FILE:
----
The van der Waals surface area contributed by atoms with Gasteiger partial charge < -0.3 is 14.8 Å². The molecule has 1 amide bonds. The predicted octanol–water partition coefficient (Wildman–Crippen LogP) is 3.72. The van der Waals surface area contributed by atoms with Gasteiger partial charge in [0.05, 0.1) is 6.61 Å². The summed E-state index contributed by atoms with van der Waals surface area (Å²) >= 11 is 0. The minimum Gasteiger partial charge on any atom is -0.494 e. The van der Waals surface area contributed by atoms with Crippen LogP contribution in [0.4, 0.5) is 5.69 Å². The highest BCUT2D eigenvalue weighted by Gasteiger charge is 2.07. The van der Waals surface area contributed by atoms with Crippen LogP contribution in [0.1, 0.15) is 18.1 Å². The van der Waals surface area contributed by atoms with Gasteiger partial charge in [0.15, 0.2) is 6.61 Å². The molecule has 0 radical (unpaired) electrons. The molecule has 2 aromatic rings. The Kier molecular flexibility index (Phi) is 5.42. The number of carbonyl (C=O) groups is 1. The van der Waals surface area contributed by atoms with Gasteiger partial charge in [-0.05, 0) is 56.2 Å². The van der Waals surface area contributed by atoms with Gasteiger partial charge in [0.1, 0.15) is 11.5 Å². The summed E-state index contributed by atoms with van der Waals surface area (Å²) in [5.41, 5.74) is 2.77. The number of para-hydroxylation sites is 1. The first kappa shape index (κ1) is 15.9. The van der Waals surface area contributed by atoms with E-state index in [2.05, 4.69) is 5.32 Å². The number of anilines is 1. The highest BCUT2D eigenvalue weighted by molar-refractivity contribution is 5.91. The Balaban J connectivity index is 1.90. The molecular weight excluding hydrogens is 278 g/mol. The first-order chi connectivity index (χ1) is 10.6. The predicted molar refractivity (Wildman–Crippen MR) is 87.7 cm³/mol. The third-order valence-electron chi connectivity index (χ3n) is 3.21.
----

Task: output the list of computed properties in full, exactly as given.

The van der Waals surface area contributed by atoms with Gasteiger partial charge < -0.3 is 14.8 Å². The molecule has 1 amide bonds. The predicted octanol–water partition coefficient (Wildman–Crippen LogP) is 3.72. The van der Waals surface area contributed by atoms with Gasteiger partial charge in [0.05, 0.1) is 6.61 Å². The summed E-state index contributed by atoms with van der Waals surface area (Å²) >= 11 is 0. The minimum Gasteiger partial charge on any atom is -0.494 e. The van der Waals surface area contributed by atoms with Crippen LogP contribution in [0.4, 0.5) is 5.69 Å². The highest BCUT2D eigenvalue weighted by Gasteiger charge is 2.07. The van der Waals surface area contributed by atoms with Crippen LogP contribution in [0.1, 0.15) is 18.1 Å². The van der Waals surface area contributed by atoms with Gasteiger partial charge in [0.15, 0.2) is 6.61 Å². The molecule has 0 radical (unpaired) electrons. The molecule has 2 aromatic rings. The Kier molecular flexibility index (Phi) is 5.42. The number of carbonyl (C=O) groups is 1. The van der Waals surface area contributed by atoms with Gasteiger partial charge in [-0.05, 0) is 56.2 Å². The van der Waals surface area contributed by atoms with Gasteiger partial charge in [0.1, 0.15) is 11.5 Å². The summed E-state index contributed by atoms with van der Waals surface area (Å²) in [5.41, 5.74) is 2.77. The number of para-hydroxylation sites is 1. The first kappa shape index (κ1) is 15.9. The van der Waals surface area contributed by atoms with E-state index in [2.05, 4.69) is 5.32 Å². The number of anilines is 1. The highest BCUT2D eigenvalue weighted by molar-refractivity contribution is 5.91. The Balaban J connectivity index is 1.90. The molecular weight excluding hydrogens is 278 g/mol. The first-order chi connectivity index (χ1) is 10.6. The predicted molar refractivity (Wildman–Crippen MR) is 87.7 cm³/mol. The third-order valence-electron chi connectivity index (χ3n) is 3.21.